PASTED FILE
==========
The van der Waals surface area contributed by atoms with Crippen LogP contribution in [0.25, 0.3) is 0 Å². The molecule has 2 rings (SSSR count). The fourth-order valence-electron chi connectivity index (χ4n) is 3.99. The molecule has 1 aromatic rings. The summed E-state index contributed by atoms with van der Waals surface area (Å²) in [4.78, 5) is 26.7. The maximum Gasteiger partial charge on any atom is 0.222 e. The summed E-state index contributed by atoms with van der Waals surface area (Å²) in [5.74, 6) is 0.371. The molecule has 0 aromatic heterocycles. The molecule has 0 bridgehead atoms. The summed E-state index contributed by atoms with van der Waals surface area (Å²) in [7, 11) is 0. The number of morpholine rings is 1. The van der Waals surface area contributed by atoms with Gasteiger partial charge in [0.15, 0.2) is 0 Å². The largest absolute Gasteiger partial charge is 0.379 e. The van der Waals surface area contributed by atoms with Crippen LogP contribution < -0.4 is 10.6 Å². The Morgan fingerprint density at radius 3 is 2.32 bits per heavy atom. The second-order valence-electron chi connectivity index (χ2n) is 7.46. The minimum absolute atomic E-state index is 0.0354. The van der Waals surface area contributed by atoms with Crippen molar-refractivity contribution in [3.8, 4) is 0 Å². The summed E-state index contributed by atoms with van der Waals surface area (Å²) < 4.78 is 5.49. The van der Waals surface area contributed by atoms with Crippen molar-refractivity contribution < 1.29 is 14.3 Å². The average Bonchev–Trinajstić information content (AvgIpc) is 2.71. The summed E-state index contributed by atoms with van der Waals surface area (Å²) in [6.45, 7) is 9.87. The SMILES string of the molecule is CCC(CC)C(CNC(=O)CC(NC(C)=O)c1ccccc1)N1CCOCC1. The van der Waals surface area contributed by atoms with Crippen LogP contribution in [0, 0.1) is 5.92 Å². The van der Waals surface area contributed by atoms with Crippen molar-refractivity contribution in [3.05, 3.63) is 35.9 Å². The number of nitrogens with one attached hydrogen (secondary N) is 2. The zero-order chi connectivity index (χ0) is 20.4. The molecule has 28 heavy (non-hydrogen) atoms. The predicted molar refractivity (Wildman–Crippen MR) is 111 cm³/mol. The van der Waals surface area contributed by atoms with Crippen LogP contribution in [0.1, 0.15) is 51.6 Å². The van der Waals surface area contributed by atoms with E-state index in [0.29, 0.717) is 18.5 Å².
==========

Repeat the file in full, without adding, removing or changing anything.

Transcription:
The van der Waals surface area contributed by atoms with Crippen LogP contribution in [0.25, 0.3) is 0 Å². The molecule has 2 rings (SSSR count). The fourth-order valence-electron chi connectivity index (χ4n) is 3.99. The molecule has 1 aromatic rings. The summed E-state index contributed by atoms with van der Waals surface area (Å²) in [4.78, 5) is 26.7. The maximum Gasteiger partial charge on any atom is 0.222 e. The summed E-state index contributed by atoms with van der Waals surface area (Å²) in [5.74, 6) is 0.371. The molecule has 0 aromatic heterocycles. The molecule has 0 bridgehead atoms. The summed E-state index contributed by atoms with van der Waals surface area (Å²) in [7, 11) is 0. The number of morpholine rings is 1. The van der Waals surface area contributed by atoms with Gasteiger partial charge in [0.15, 0.2) is 0 Å². The largest absolute Gasteiger partial charge is 0.379 e. The van der Waals surface area contributed by atoms with Crippen LogP contribution < -0.4 is 10.6 Å². The Morgan fingerprint density at radius 3 is 2.32 bits per heavy atom. The second-order valence-electron chi connectivity index (χ2n) is 7.46. The minimum absolute atomic E-state index is 0.0354. The van der Waals surface area contributed by atoms with Crippen molar-refractivity contribution in [3.8, 4) is 0 Å². The summed E-state index contributed by atoms with van der Waals surface area (Å²) < 4.78 is 5.49. The van der Waals surface area contributed by atoms with Crippen molar-refractivity contribution < 1.29 is 14.3 Å². The average Bonchev–Trinajstić information content (AvgIpc) is 2.71. The summed E-state index contributed by atoms with van der Waals surface area (Å²) in [6.45, 7) is 9.87. The SMILES string of the molecule is CCC(CC)C(CNC(=O)CC(NC(C)=O)c1ccccc1)N1CCOCC1. The van der Waals surface area contributed by atoms with Crippen LogP contribution in [0, 0.1) is 5.92 Å². The van der Waals surface area contributed by atoms with Crippen molar-refractivity contribution in [3.05, 3.63) is 35.9 Å². The number of nitrogens with one attached hydrogen (secondary N) is 2. The zero-order chi connectivity index (χ0) is 20.4. The molecule has 28 heavy (non-hydrogen) atoms. The predicted molar refractivity (Wildman–Crippen MR) is 111 cm³/mol. The van der Waals surface area contributed by atoms with Crippen LogP contribution in [0.1, 0.15) is 51.6 Å². The van der Waals surface area contributed by atoms with E-state index in [0.29, 0.717) is 18.5 Å².